Nquthu loss a blow to Zuma

2017-05-26 14:20
A file image of IFP leader Inkosi Mangosuthu Buthelezi greeting thousands of supporters at Inkandla.

A file image of IFP leader Inkosi Mangosuthu Buthelezi greeting thousands of supporters at Inkandla. (Nkosi Sibalukhulu/File)

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The ANC’s loss to the IFP in the Nquthu by-elections has put President Jacob Zuma’s supporters on the back foot.

This as speculation on Thursday emerged that the ANC in KZN was considering a deal that will see Zuma’s backers and those of Cyril Ramaphosa, smoking a peace pipe in the run-up to the party’s elective conference in December.

“Unlike in previous ANC national conferences where KZN was the main player, things are different this time around. There is a lot of resistance within the ANC and this Nquthu loss makes this worse,” an ANC eThekwini regional leader who is a Zuma backer said.

ANC insiders believe that Ramaphosa, who has already been endorsed as presidential candidate by the North West province, Cosatu and SACP, is making good inroads in KZN. This despite a wide acceptance that the ANC in the province is backing the former AU chairperson Nkosazana Dlamini-Zuma as their presidential candidate.

After weeks of intense campaigning in Nquthu that saw party leaders descend on Nquthu, the IFP yesterday emerged victorious, bagging several wards around the rural town, including wards that historically belonged to the ANC. This was despite the ANC sending five of its top six leaders, including Zuma and Ramaphosa, in a bid to woo Nquthu voters.

The IFP, whose support in the area had been declining in recent elections, increased its support, snatching three wards from the ANC.

As ANC members conceded defeat on Thursday, the loss was seen as another thumbs down by the electorate who have been rejecting the ANC lately.

Zuma opponents within the ANC accused the ruling party leader, who is no stranger to controversy, of having cost the party three metros — Johannesburg, Tshwane and Nelson Mandela Bay — in last year’s local government elections.

Many believed the trend would continue in the 2019 elections if the ANC did not get its house in order.

Political analyst Protas Madlala said the results proved that ANC support in the area had gone down very badly.

“Credit to the IFP who worked tirelessly,” he said.

Another analyst, Bheki Mngomezulu, said the internal ANC fights had led to the ANC performing badly.

“The ANC has been torn apart. Their decline in support and loss in metros such as Tshwane, Johannesburg, Port Elizabeth, is their own doing. It is not like the opposition are stronger. The ANC has weakened itself,” he said.

Mngomezulu said the anti-Zuma camp would use the Nquthu loss as ammunition against Zuma. “They will argue that this is a sign that the masses are rejecting Zuma,” he said.

The ANC and its coalition partner the NFP, were the biggest losers in the by-elections.

The ANC lost three seats while the NFP lost one seat in comparison to what they attained in last year’s local government elections, before the troubled council was dissolved.

In a swing back to traditional loyalty, the IFP increased its seats from 15 to 19 in the municipality they had lost in 2011, thanks to an ANC/NFP coalition.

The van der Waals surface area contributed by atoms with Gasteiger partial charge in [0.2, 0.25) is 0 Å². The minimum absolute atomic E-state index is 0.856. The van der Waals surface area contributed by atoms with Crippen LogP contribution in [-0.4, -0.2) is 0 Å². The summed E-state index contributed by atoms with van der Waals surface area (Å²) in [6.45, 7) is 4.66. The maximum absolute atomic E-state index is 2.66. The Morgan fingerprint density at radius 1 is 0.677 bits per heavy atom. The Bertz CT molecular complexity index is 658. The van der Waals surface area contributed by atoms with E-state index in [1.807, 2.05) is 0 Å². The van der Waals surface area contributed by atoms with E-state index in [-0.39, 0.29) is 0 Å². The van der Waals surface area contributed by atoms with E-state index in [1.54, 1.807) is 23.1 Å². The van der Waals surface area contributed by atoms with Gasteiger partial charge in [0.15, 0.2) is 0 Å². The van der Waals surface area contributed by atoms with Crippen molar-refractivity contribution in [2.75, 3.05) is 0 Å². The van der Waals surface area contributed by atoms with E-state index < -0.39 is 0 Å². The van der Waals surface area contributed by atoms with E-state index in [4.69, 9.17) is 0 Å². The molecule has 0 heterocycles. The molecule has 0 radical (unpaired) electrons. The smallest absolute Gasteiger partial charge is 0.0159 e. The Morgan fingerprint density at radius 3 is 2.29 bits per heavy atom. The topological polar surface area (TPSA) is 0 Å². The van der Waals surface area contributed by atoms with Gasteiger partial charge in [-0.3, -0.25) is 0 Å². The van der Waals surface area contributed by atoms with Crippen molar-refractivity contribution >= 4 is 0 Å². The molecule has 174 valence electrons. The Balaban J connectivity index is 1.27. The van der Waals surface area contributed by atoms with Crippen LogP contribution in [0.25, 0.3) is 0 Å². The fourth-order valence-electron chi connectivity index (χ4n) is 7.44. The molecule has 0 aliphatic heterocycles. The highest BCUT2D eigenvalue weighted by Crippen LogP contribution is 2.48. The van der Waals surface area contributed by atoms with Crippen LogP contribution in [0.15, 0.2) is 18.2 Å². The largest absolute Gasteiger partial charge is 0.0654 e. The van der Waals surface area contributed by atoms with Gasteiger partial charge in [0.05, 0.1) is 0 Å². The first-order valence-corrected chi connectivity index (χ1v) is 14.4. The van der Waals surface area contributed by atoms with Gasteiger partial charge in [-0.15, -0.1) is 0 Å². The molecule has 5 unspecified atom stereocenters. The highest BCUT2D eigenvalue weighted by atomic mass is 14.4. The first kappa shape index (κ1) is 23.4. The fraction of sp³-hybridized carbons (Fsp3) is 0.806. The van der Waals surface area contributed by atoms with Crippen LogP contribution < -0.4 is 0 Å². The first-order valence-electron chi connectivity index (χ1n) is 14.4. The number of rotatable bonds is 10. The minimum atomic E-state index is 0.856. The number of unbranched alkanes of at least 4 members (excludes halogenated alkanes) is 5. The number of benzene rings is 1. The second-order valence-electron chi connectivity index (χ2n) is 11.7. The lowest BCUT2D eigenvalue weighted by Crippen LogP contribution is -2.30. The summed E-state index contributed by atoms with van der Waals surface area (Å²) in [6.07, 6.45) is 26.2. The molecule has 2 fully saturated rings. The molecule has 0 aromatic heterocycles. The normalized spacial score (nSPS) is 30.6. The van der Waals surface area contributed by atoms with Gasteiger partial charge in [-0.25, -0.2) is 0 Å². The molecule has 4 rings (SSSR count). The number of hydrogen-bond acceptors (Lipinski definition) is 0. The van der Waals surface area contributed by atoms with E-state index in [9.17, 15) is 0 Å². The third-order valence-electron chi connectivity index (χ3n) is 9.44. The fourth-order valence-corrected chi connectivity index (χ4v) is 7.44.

Unlike after the August elections when there was no outright winner, the IFP will now not need any coalition partners and will automatically take Umzinyathi District Municipality, which is under administration pending the formation of Nquthu council.

IFP national chairperson Blessed Gwala said the IFP had been confident of success in the by-elections.

“We knew that the people of Nquthu have trust in the IFP and have seen through the maladministration and false promises of the previous administration. We did not campaign using state resources and grand promises of service delivery. When our leadership campaigned in Nquthu, the people saw leaders they could trust.

“They saw leaders of integrity coming from a party with a track record of clean governance. Therefore, they gave the IFP a resounding victory with full control of Nquthu and the Umzinyathi District,” he said.

Gwala said the IFP’s victory was a clear message of what was going to happen in the 2019 elections. “When President Zuma addressed the people of Nquthu he asked them not to vote for a party that will do nothing for them. The people listened and therefore they did not vote for the ANC.

“As the IFP we are committed to serving our people and providing them dignity and an improved way of life. We will restore good governance to the Nquthu Municipality, free its citizens from corruption and poor service delivery,” he said.

The ANC in KZN said it was anticipating a backlash from Zuma’s enemies within the party. “We know that there are those would try to link the elections in Nquthu to national issues. We need to first study the election trends before we can pinpoint the factors that led to our loss,” ANC provincial spokesperson, Mdumiseni Ntuli, said.

The ANC NEC, which has the power to recall Zuma, is having a meeting this weekend where many believe Zuma’s continued reign as president will be evaluated.

ANC member and former Msunduzi speaker Babu Baijoo, conceded the ANC brand was dying “and we are killing it”.

“We are crying. How can we celebrate when the IFP can go from below 50 % to above 50% in just 9 months. They now rule without a coalition. Let’s count the cost of our campaign. Please let’s save our ANC.

“As we connect the dots, the picture that is emerging is serious. The people, whether rural or urban, are connecting the dots as well. They started to punish us at the ballot box since 2011 and they are intensifying the punishment,” he said.

Read more on:    pietermaritzburg

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